Portraits of former President Barack Obama and former first lady Michelle Obama will leave the Smithsonian’s National Portrait Gallery for Chicago next summer.
The artwork by artists Kehinde Wiley and Amy Sherald is set for a five-city tour in 2021, the gallery announced, with Chicago being the first stop.
The tour will begin at the Art Institute on June 18, where it will stay through Aug. 15, officials said.
Other cities on the tour include New York, Los Angeles, Atlanta and Houston.
“We view the country as our community,” Kim Sajet, director of the National Portrait Gallery, said in a statement. “Since the unveiling of these two portraits of the Obamas, the Portrait Gallery has experienced a record number of visitors, not only to view these works in person, but to be part of the communal experience of a particular moment in time. This tour is an opportunity for audiences in different parts of the country to witness how portraiture can engage people in the beauty of dialogue and shared experience.”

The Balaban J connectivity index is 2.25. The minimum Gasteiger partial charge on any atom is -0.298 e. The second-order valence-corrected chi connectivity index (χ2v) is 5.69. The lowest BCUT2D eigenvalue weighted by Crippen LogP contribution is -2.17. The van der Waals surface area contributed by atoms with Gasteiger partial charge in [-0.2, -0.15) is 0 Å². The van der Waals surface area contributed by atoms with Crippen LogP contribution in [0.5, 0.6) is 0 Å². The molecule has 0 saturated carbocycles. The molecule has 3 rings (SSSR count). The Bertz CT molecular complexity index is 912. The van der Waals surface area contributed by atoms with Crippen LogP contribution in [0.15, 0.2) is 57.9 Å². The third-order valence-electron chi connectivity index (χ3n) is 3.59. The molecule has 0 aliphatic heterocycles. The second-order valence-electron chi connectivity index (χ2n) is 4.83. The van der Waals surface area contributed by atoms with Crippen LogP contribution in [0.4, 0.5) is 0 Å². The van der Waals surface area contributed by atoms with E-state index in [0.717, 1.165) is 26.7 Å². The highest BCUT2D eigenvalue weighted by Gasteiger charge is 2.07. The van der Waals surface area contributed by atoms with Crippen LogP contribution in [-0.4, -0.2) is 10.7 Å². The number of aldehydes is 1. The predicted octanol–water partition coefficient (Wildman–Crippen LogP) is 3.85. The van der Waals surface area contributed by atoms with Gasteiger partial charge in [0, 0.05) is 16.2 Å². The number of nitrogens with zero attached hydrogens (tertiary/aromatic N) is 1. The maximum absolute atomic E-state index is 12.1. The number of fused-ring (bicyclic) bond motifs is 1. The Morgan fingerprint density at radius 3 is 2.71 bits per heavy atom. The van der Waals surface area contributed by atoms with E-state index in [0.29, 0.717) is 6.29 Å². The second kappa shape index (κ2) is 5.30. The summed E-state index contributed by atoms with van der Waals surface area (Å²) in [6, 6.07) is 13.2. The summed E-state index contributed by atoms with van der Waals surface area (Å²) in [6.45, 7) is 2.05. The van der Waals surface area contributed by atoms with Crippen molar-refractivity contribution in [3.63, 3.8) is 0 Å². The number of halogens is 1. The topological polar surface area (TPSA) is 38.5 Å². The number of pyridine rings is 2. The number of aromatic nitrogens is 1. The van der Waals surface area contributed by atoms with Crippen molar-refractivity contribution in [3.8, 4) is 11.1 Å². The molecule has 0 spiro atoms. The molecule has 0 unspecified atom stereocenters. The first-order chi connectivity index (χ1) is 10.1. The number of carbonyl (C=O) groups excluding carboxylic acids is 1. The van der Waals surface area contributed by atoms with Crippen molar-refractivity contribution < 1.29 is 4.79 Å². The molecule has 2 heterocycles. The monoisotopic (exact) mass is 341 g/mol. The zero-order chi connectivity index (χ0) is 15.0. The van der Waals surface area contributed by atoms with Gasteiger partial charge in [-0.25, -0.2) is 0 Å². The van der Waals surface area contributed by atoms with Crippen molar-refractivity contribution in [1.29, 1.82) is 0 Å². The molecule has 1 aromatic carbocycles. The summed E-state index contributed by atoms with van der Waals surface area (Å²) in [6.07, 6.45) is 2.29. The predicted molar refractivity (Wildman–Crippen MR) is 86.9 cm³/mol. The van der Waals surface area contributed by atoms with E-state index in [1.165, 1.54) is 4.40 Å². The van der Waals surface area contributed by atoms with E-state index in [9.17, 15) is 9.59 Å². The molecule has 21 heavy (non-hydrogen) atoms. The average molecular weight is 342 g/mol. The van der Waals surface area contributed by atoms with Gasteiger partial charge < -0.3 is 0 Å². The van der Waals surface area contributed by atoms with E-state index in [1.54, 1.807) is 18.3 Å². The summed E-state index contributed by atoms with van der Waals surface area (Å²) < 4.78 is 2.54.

The paintings were first revealed last February, with Wiley and Sherald being the first African American artists selected to create the official portraits of a president or first lady.
Barack Obama’s portrait even has a special nod to Chicago.
The 44th president’s portrait stands in particular contrast to its predecessors for its background: while many of the presidential paintings inside the National Portrait Gallery are set against the muted colors of a dusty study or unfocused horizon, bright green vines lace up and around Obama’s figure, with bright flowers peeking out from the foliage.
The choice and design of the flowers wasn’t accidental: the official flower of Chicago — pink and gold chrysanthemums — dots the painting. The background also includes jasmine from Hawaii, where Obama was born, as well as African blue lilies, which represent the birthplace of Obama’s father: Kenya.